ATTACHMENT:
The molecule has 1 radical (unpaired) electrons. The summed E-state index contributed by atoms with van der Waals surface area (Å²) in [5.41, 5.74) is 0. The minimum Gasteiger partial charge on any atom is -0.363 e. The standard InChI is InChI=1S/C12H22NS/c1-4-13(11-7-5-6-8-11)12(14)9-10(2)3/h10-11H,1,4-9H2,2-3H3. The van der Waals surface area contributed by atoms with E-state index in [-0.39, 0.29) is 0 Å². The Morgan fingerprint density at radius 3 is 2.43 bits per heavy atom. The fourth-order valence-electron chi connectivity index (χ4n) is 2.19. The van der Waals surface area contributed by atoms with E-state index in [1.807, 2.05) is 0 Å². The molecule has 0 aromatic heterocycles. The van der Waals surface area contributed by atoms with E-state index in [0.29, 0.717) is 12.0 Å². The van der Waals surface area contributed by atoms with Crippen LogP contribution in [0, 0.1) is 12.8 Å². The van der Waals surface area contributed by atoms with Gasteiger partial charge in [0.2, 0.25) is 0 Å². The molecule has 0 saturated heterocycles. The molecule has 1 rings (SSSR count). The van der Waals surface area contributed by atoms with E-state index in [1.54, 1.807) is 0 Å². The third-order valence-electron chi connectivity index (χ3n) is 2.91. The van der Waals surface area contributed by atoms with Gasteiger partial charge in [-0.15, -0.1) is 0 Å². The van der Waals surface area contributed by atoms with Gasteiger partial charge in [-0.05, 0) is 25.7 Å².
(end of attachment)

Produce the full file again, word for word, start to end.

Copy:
The molecule has 1 radical (unpaired) electrons. The summed E-state index contributed by atoms with van der Waals surface area (Å²) in [5.41, 5.74) is 0. The minimum Gasteiger partial charge on any atom is -0.363 e. The standard InChI is InChI=1S/C12H22NS/c1-4-13(11-7-5-6-8-11)12(14)9-10(2)3/h10-11H,1,4-9H2,2-3H3. The van der Waals surface area contributed by atoms with E-state index in [-0.39, 0.29) is 0 Å². The Morgan fingerprint density at radius 3 is 2.43 bits per heavy atom. The fourth-order valence-electron chi connectivity index (χ4n) is 2.19. The van der Waals surface area contributed by atoms with E-state index in [1.807, 2.05) is 0 Å². The molecule has 0 aromatic heterocycles. The van der Waals surface area contributed by atoms with E-state index in [0.29, 0.717) is 12.0 Å². The van der Waals surface area contributed by atoms with Crippen LogP contribution in [0, 0.1) is 12.8 Å². The van der Waals surface area contributed by atoms with Gasteiger partial charge in [0.2, 0.25) is 0 Å². The molecule has 0 saturated heterocycles. The molecule has 1 rings (SSSR count). The van der Waals surface area contributed by atoms with E-state index in [1.54, 1.807) is 0 Å². The third-order valence-electron chi connectivity index (χ3n) is 2.91. The van der Waals surface area contributed by atoms with Gasteiger partial charge in [-0.15, -0.1) is 0 Å². The van der Waals surface area contributed by atoms with Gasteiger partial charge in [-0.05, 0) is 25.7 Å².